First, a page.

Samaritan-Pigman seeks to rid Latvian forests of trash
“Just look at this mess! Scoundrels! How could they litter like this?” Mr. Pigman asks, pointing to mounds of trash sprawled across the side of the road.
This snout-donning, snuffling super-swine spends his days charging around Latvia, trying to clean up the woods and make the littering culprits squeal for mercy. There is even a legend to accompany him.
“If you litter in the forest you will turn into a pig,” Mr. Pigman’s secretary, Ginta Bormane, warned.
And this may be more than a bluff, as Mr. Pigman is not all “oink.”
“Once a forest warden called us and said he'd found the remains of a car,” Mr. Pigman recalled. “By the serial number we managed to find the owner and fined him – 200 lats [US $400]”
When Mr. Pigman started his work six years ago, Latvia's forests had become a pig sty, rife with areas that looked more like garbage dumps.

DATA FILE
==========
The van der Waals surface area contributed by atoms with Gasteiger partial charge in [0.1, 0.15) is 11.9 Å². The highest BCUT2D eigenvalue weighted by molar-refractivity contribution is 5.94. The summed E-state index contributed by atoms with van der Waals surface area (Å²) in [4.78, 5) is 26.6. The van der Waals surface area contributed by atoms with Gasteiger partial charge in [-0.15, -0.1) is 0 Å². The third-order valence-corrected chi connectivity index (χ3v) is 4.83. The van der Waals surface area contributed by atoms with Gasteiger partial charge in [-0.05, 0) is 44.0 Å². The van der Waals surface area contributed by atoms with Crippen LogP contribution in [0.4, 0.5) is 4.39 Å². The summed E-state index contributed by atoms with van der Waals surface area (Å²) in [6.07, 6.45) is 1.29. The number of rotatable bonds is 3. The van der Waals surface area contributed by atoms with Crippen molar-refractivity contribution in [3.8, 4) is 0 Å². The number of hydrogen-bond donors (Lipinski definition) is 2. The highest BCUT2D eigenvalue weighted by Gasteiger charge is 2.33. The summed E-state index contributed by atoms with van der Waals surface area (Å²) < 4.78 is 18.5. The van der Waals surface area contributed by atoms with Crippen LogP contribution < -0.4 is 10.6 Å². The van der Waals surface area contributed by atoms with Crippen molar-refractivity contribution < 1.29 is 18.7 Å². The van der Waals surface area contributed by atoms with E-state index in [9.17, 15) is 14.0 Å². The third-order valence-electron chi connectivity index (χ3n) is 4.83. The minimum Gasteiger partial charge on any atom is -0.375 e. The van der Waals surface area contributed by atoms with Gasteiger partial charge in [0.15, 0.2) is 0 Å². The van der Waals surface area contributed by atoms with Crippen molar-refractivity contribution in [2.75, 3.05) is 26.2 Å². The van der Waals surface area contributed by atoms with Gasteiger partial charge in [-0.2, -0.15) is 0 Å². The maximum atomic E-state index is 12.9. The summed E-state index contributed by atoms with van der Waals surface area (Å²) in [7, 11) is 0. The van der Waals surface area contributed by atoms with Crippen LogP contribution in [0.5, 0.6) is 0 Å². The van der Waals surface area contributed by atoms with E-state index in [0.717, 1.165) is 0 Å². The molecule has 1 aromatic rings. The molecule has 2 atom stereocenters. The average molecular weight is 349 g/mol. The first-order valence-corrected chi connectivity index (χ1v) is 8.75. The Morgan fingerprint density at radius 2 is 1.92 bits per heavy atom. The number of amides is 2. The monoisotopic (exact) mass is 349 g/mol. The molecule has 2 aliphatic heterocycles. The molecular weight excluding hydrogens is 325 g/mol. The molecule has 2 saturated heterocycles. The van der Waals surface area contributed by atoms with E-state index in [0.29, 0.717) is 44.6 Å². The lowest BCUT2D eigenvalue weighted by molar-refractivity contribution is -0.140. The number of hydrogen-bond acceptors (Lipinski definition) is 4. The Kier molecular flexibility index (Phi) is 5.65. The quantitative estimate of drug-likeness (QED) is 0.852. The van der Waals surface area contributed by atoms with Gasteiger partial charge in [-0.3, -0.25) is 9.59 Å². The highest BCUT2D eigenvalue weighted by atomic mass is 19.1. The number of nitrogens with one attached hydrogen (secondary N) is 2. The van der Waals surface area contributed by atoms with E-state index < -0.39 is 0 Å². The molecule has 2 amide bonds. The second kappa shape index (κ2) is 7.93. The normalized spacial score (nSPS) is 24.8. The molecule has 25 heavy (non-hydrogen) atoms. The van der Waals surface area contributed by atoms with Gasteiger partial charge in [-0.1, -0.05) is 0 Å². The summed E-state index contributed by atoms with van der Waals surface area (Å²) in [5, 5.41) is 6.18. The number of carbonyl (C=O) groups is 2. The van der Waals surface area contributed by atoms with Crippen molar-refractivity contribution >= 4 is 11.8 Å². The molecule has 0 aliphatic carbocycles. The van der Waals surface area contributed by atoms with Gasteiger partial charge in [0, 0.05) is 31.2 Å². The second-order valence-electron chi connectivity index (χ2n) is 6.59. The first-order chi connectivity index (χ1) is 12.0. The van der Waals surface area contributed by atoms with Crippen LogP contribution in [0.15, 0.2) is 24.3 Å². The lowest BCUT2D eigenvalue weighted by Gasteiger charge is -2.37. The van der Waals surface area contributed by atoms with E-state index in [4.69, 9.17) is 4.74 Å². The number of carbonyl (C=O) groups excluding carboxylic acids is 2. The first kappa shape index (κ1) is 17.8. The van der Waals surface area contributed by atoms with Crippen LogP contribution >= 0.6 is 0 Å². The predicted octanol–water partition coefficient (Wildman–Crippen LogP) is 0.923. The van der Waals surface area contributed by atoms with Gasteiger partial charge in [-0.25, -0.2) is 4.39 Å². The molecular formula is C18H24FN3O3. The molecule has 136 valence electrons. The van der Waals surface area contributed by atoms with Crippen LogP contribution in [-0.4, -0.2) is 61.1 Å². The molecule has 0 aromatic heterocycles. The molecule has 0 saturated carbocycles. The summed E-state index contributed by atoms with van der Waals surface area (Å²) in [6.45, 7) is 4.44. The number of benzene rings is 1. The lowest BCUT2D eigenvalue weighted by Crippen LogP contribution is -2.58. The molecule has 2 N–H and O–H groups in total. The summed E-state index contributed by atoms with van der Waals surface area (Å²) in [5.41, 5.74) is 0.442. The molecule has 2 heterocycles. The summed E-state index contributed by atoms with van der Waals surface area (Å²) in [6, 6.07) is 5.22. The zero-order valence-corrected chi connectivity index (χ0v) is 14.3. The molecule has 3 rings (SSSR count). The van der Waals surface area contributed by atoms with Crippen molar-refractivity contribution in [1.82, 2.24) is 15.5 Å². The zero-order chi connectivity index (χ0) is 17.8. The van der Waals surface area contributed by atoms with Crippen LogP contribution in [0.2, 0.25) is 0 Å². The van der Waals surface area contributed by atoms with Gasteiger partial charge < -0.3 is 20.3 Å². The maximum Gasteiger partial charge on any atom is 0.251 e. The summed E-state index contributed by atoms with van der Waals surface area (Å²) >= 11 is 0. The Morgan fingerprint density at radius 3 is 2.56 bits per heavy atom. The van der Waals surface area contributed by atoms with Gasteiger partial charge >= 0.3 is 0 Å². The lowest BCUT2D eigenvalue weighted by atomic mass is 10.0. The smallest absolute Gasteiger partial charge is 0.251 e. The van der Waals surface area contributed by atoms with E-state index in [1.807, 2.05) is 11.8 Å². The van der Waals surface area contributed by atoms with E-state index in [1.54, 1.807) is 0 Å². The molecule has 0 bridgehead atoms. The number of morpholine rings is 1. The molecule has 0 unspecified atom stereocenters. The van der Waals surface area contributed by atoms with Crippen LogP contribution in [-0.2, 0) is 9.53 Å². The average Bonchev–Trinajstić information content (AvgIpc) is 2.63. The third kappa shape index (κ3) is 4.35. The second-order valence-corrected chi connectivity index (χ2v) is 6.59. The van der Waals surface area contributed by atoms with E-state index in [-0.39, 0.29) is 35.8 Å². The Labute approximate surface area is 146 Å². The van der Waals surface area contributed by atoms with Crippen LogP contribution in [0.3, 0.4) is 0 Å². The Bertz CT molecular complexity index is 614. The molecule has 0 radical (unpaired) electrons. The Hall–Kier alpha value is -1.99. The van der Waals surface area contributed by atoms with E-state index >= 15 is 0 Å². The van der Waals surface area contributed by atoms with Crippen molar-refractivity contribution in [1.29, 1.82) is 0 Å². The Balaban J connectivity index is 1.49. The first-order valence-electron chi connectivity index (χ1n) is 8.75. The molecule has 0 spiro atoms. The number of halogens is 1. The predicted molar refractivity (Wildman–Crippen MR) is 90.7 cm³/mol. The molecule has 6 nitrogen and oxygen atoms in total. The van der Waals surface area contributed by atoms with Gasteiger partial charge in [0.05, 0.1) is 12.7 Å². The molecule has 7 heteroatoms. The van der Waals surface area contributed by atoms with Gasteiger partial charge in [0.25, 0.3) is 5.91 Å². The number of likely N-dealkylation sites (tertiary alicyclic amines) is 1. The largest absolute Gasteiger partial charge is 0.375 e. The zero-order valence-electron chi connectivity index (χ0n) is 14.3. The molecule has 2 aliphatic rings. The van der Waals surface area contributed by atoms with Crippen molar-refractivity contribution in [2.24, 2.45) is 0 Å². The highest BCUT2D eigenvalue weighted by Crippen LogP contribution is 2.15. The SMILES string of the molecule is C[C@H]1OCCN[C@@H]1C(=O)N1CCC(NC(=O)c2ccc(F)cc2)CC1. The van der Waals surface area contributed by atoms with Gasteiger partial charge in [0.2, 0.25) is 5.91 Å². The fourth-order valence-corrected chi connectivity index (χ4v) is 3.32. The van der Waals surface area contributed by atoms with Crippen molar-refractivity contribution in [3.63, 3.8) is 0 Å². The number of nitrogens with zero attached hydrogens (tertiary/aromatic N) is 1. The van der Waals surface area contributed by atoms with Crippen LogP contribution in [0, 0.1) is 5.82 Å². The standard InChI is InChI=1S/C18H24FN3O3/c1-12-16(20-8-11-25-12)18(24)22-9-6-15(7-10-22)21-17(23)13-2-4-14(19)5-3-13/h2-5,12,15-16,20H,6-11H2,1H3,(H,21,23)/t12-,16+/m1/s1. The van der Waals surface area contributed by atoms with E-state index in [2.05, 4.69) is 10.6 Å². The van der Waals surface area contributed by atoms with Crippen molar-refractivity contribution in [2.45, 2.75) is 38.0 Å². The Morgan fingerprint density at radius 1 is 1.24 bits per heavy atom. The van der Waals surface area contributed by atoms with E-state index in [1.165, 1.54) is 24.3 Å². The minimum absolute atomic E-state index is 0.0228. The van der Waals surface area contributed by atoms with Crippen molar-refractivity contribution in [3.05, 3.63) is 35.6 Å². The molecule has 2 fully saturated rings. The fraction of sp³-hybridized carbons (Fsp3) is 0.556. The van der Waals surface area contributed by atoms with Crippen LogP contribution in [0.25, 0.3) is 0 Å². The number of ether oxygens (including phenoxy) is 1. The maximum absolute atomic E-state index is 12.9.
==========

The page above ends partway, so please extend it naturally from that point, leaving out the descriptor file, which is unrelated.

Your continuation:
Since then, the Pig has saved their bacon. Mr. Pigman, who like all superheroes refuses to reveal his true identity, works with police, educates school children, lobbies parliament and keeps on the hoof, rooting out those who litter and raising public awareness.
In fact, he has become quite a Latvian celebrity.
“The world has four superheroes: Superman, Batman, Spiderman and the Latvian Tsukmans – Pigman,” he says.
But with this grand Duke-of-Pork achieving such success, one may wonder if this means there might be no more rubbish in Latvian forests. Mr. Pigman claims this is his promise.
“Pigman will work until the last plastic bag or last bottle is gone from the forest,” said his secretary.